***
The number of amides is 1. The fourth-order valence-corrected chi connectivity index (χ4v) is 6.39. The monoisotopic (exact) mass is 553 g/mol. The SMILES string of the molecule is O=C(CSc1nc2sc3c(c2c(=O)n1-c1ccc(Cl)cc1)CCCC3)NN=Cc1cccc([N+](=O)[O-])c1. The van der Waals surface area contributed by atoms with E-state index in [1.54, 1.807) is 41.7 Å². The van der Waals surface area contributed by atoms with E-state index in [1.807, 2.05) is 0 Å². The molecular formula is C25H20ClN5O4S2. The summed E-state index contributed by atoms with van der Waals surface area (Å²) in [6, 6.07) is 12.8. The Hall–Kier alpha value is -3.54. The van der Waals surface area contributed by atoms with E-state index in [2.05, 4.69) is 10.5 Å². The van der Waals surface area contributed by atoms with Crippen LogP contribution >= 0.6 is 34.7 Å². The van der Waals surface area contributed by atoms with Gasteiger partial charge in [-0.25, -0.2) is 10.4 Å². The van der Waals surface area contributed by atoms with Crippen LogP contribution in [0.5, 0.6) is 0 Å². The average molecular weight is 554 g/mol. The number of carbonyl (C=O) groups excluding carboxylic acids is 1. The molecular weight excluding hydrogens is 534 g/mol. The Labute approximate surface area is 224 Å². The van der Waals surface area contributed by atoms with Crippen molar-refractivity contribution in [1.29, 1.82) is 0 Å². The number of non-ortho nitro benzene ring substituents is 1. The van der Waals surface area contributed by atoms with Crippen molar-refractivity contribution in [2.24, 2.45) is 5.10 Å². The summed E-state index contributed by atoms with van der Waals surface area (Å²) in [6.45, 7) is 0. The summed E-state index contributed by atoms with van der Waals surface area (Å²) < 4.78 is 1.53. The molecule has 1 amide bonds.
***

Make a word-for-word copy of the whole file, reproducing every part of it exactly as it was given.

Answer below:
The number of amides is 1. The fourth-order valence-corrected chi connectivity index (χ4v) is 6.39. The monoisotopic (exact) mass is 553 g/mol. The SMILES string of the molecule is O=C(CSc1nc2sc3c(c2c(=O)n1-c1ccc(Cl)cc1)CCCC3)NN=Cc1cccc([N+](=O)[O-])c1. The van der Waals surface area contributed by atoms with E-state index in [1.54, 1.807) is 41.7 Å². The van der Waals surface area contributed by atoms with E-state index in [1.807, 2.05) is 0 Å². The molecular formula is C25H20ClN5O4S2. The summed E-state index contributed by atoms with van der Waals surface area (Å²) in [6, 6.07) is 12.8. The Hall–Kier alpha value is -3.54. The van der Waals surface area contributed by atoms with E-state index in [2.05, 4.69) is 10.5 Å². The van der Waals surface area contributed by atoms with Crippen LogP contribution >= 0.6 is 34.7 Å². The van der Waals surface area contributed by atoms with Gasteiger partial charge in [-0.25, -0.2) is 10.4 Å². The van der Waals surface area contributed by atoms with Crippen LogP contribution in [0.5, 0.6) is 0 Å². The average molecular weight is 554 g/mol. The number of carbonyl (C=O) groups excluding carboxylic acids is 1. The molecular weight excluding hydrogens is 534 g/mol. The Labute approximate surface area is 224 Å². The van der Waals surface area contributed by atoms with Crippen molar-refractivity contribution in [1.29, 1.82) is 0 Å². The number of non-ortho nitro benzene ring substituents is 1. The van der Waals surface area contributed by atoms with Crippen molar-refractivity contribution in [2.24, 2.45) is 5.10 Å². The summed E-state index contributed by atoms with van der Waals surface area (Å²) in [6.45, 7) is 0. The summed E-state index contributed by atoms with van der Waals surface area (Å²) < 4.78 is 1.53. The molecule has 1 amide bonds.